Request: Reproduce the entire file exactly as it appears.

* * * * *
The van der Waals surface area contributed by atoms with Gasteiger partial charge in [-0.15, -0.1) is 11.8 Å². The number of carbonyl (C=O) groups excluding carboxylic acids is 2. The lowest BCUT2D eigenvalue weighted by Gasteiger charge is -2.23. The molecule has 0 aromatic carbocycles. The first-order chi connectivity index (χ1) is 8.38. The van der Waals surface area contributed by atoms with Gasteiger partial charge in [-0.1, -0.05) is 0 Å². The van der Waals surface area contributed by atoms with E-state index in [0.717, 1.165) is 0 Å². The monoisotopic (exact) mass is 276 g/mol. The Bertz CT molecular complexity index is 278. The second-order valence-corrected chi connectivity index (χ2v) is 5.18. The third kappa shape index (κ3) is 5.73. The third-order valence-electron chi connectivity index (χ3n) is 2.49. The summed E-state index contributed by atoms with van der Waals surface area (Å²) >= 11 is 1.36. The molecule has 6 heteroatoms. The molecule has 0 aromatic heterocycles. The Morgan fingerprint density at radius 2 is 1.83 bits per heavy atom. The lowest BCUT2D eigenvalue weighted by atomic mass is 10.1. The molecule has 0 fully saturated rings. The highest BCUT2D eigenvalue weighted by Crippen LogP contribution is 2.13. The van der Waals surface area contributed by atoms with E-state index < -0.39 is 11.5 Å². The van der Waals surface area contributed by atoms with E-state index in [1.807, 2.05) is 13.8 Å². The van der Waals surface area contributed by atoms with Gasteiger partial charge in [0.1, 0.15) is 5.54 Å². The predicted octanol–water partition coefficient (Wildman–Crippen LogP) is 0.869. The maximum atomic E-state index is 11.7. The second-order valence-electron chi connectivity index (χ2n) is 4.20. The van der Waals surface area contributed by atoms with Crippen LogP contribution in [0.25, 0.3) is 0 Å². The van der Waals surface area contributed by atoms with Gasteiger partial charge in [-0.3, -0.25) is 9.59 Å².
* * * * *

The van der Waals surface area contributed by atoms with Gasteiger partial charge in [-0.15, -0.1) is 11.8 Å². The number of carbonyl (C=O) groups excluding carboxylic acids is 2. The lowest BCUT2D eigenvalue weighted by Gasteiger charge is -2.23. The molecule has 0 aromatic carbocycles. The first-order chi connectivity index (χ1) is 8.38. The van der Waals surface area contributed by atoms with Gasteiger partial charge in [-0.1, -0.05) is 0 Å². The van der Waals surface area contributed by atoms with E-state index in [0.717, 1.165) is 0 Å². The monoisotopic (exact) mass is 276 g/mol. The Bertz CT molecular complexity index is 278. The second-order valence-corrected chi connectivity index (χ2v) is 5.18. The third kappa shape index (κ3) is 5.73. The third-order valence-electron chi connectivity index (χ3n) is 2.49. The summed E-state index contributed by atoms with van der Waals surface area (Å²) >= 11 is 1.36. The molecule has 6 heteroatoms. The molecule has 0 aromatic heterocycles. The Morgan fingerprint density at radius 2 is 1.83 bits per heavy atom. The lowest BCUT2D eigenvalue weighted by atomic mass is 10.1. The molecule has 0 fully saturated rings. The highest BCUT2D eigenvalue weighted by Crippen LogP contribution is 2.13. The van der Waals surface area contributed by atoms with E-state index < -0.39 is 11.5 Å². The van der Waals surface area contributed by atoms with E-state index in [1.807, 2.05) is 13.8 Å². The van der Waals surface area contributed by atoms with Gasteiger partial charge in [0.1, 0.15) is 5.54 Å². The predicted octanol–water partition coefficient (Wildman–Crippen LogP) is 0.869. The maximum atomic E-state index is 11.7. The second-order valence-electron chi connectivity index (χ2n) is 4.20. The van der Waals surface area contributed by atoms with Crippen LogP contribution in [0.25, 0.3) is 0 Å². The van der Waals surface area contributed by atoms with Gasteiger partial charge in [-0.3, -0.25) is 9.59 Å².